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Sanofi to cure rare diseases, buys patent for 2.2 billion

French pharmaceutical company Sanofi has agreed to buy the INBRX-101 drug development project from Inhibrx Inc. It is opening a new account for about $2.2 billion in a bid to boost its rare disease business. The acquisition is in line with the company's portfolio growth strategy and complements Sanofi's 30-year heritage in rare diseases as well as its industry leadership in immunology and inflammation.

About Sanofi

Sanofi is engaged in the research, manufacture and distribution of pharmaceutical products. It operates in the following segments: Pharmaceuticals, Healthcare and Vaccines. The Pharmaceuticals segment includes specialty care, diabetes and cardiovascular disease, established prescription and generic drugs, and research, development, and manufacturing activities. The Health Care segment includes commercial operations for proprietary products, while the Vaccines segment consists of Sanofi Pasteur's commercial operations. The company was founded in 1973 and is headquartered in Paris, France.

 

Details of the latest deal

INBRX-101, an experimental drug developed by Inhibrx Inc, is currently in the second of three phase II clinical trials. It is designed to treat alpha-1 antitrypsin deficiency (AATD), an inherited rare disease that causes progressive degeneration of lung tissue.

The boards of directors of both parties have unanimously approved the acquisition agreement, which is subject to final regulatory approval and other conditions. The acquisition is expected to be completed in the second quarter of 2024.[1] Sanofi will assume and retire Inhibrx's outstanding debt to third parties and fund Inhibrx with $200 million in cash. Sanofi will also retain an 8% interest in the newly formed New Inhibrx.

Strategy change: R&D through acquisitions

Sanofi, which gets most of its revenue from anti-inflammatory treatments, last year dropped its 2025 profit targets to boost research and development (R&D). CEO Paul Hudson's unexpected change in strategy led to a 15% drop in the share price.*

Despite dominating sales of asthma and eczema drug Dupixent, it was the company's lack of drug development activity that was criticised by investors.

In response to investors, Sanofi provided a comprehensive update to its strategy called Play to Win. This strategy continues to focus on the critical goals of implementing transformative medicine and bringing vaccines to market. It also includes promoting efficient deployment of resources and increasing R&D productivity.

As part of the new strategy, the Company aims to improve its capital structure, with the support of senior management, to support an increase in its annual free cash flow of approximately 50%. The focus is to be on the APAC region, which accounts for up to 18% of global sales.[1]

Snímek obrazovky 2024-01-24 v 15.08.41

Sanofi's share price development over the last 5 years. Source: Yahoo finance.*

History of Sanofi acquisitions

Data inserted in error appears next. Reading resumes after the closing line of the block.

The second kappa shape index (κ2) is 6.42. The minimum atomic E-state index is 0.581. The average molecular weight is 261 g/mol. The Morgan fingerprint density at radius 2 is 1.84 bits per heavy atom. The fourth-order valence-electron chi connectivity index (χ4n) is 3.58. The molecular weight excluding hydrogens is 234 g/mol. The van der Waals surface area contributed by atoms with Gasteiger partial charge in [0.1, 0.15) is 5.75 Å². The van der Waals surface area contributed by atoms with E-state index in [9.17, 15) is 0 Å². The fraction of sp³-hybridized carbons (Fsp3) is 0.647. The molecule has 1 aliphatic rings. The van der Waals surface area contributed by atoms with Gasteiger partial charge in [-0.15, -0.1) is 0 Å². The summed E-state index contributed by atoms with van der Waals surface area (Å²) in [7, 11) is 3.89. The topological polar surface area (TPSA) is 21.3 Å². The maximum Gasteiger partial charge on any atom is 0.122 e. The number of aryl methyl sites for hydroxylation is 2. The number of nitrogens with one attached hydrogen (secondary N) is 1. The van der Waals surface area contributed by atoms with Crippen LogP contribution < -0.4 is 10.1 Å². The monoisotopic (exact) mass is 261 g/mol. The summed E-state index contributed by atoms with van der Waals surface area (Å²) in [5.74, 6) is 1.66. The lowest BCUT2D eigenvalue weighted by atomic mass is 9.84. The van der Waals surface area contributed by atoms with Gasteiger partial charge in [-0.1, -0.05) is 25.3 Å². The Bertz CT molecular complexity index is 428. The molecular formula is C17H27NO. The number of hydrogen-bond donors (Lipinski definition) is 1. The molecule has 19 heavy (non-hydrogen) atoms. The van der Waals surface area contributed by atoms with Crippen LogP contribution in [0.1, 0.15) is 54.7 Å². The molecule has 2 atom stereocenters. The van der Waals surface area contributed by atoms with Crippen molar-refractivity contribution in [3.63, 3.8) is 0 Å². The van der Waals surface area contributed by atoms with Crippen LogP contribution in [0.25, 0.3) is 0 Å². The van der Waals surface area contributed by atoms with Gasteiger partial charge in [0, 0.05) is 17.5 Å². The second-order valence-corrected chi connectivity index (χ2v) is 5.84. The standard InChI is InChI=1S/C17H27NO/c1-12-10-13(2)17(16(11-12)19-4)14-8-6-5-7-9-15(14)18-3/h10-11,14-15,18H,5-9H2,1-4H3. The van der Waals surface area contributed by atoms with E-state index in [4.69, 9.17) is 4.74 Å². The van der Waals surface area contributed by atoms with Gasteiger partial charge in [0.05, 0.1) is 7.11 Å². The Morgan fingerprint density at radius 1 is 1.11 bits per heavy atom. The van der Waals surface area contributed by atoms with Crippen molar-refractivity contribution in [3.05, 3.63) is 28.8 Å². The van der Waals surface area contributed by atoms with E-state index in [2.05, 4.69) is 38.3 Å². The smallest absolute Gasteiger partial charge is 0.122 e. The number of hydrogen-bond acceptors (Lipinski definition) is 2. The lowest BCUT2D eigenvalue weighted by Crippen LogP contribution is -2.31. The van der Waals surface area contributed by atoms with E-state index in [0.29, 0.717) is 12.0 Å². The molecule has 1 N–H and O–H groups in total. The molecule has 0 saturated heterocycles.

In March 2023, Sanofi bought Provention Bio Inc. for $2.9 billion to boost its U.S.-approved portfolio of type 1 diabetes treatments after setbacks with the development of its own drugs for the disease. Provention's Tzield became the first drug indicated to delay the onset of third- and final-stage type 1 diabetes in adults and children as young as 8 years old.

CEO Paul Hudson said in response to the acquisition that the company sees great promise in the development of type 1 diabetes drugs and reaffirmed its commitment to avoiding further development of drugs for type 2 diabetes and obesity.[1] The rationale is to guide the company on a path of increasing profitability, in segments where there is more potential to do so.

 

Conclusion

Despite Sanofi's dominant revenues from sales of asthma and eczema drug Dupixent, investors have criticized the company's lack of drug development activities. Thus, the company proceeded with a new strategy. This involves promoting efficient deployment of resources and increasing R&D productivity. The company has also set a target of increasing its annual free cash flow by around 50%. This enabled it to fund the acquisition of Inhibrx with $200 million in cash. 

Adam Austera, principal analyst at Ozios

* Past performance is no guarantee of future results

[1] Forward-looking statements are based on assumptions and current expectations, which may be inaccurate or based on the current economic environment, which may change. Such statements are not guarantees of future results. They involve risks and other uncertainties that are difficult to predict. Results may differ materially from those expressed or implied by any forward-looking statements.


[1] https://www.citibank.com/tts/case-studies/sanofi-capital-goals.html

[2] https://www.fiercepharma.com/pharma/sanofi-throws-down-29b-acquire-diabetes-partner-provention

Disclaimer:

The material herein is considered as marketing communication under the relevant laws and regulations, and as such is not a subject to any prohibition on dealing ahead of the dissemination of investment research. It has not been prepared in accordance with legal requirements designed to promote the independence of investment research and should not be construed as containing investment advice, or an investment recommendation, or an offer of or solicitation for any transactions in financial instruments. The published content is intended for educational/informational purposes only. It does not take into account readers’ financial situation, personal experience or investment objectives. APME FX Trading Europe Ltd makes no representation that the information provided is accurate, current or complete; and therefore, assumes no liability for any losses arising from investments based on the supplied content. The past performance is not a guarantee of future results.

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